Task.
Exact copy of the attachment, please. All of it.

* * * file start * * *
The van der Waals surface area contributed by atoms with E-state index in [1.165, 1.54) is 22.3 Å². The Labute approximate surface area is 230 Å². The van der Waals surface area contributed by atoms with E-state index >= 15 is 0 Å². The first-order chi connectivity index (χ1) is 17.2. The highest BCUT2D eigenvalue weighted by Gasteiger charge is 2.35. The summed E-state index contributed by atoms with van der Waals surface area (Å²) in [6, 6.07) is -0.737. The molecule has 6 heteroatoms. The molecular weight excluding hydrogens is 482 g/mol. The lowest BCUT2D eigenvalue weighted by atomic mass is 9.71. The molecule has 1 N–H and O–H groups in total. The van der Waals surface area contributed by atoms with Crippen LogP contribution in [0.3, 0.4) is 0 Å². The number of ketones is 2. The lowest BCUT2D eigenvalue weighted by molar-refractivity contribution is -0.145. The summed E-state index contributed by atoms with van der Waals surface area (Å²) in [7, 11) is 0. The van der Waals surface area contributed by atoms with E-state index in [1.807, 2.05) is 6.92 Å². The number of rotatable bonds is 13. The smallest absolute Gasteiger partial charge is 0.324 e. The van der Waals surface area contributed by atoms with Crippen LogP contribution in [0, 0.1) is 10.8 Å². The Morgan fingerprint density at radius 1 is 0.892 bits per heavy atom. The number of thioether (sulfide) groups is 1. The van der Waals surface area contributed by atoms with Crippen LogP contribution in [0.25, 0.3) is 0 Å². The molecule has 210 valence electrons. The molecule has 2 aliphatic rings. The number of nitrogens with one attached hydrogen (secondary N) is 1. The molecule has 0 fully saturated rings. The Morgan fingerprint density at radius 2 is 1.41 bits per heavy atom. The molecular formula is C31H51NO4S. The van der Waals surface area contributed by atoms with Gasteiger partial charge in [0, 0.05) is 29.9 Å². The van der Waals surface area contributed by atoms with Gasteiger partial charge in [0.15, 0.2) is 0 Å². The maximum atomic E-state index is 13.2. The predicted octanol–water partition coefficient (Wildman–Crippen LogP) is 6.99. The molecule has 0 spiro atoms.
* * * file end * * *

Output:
The van der Waals surface area contributed by atoms with E-state index in [1.165, 1.54) is 22.3 Å². The Labute approximate surface area is 230 Å². The van der Waals surface area contributed by atoms with E-state index >= 15 is 0 Å². The first-order chi connectivity index (χ1) is 17.2. The highest BCUT2D eigenvalue weighted by Gasteiger charge is 2.35. The summed E-state index contributed by atoms with van der Waals surface area (Å²) in [6, 6.07) is -0.737. The molecule has 6 heteroatoms. The molecular weight excluding hydrogens is 482 g/mol. The lowest BCUT2D eigenvalue weighted by atomic mass is 9.71. The molecule has 1 N–H and O–H groups in total. The van der Waals surface area contributed by atoms with Crippen LogP contribution in [0.3, 0.4) is 0 Å². The number of ketones is 2. The lowest BCUT2D eigenvalue weighted by molar-refractivity contribution is -0.145. The summed E-state index contributed by atoms with van der Waals surface area (Å²) in [7, 11) is 0. The van der Waals surface area contributed by atoms with E-state index in [1.807, 2.05) is 6.92 Å². The number of rotatable bonds is 13. The smallest absolute Gasteiger partial charge is 0.324 e. The van der Waals surface area contributed by atoms with Crippen LogP contribution in [0, 0.1) is 10.8 Å². The Morgan fingerprint density at radius 1 is 0.892 bits per heavy atom. The number of thioether (sulfide) groups is 1. The van der Waals surface area contributed by atoms with Crippen LogP contribution in [0.25, 0.3) is 0 Å². The molecule has 210 valence electrons. The molecule has 2 aliphatic rings. The number of nitrogens with one attached hydrogen (secondary N) is 1. The molecule has 0 fully saturated rings. The Morgan fingerprint density at radius 2 is 1.41 bits per heavy atom. The molecular formula is C31H51NO4S. The van der Waals surface area contributed by atoms with Gasteiger partial charge in [0, 0.05) is 29.9 Å². The van der Waals surface area contributed by atoms with Gasteiger partial charge in [0.15, 0.2) is 0 Å². The maximum atomic E-state index is 13.2. The predicted octanol–water partition coefficient (Wildman–Crippen LogP) is 6.99. The molecule has 0 spiro atoms.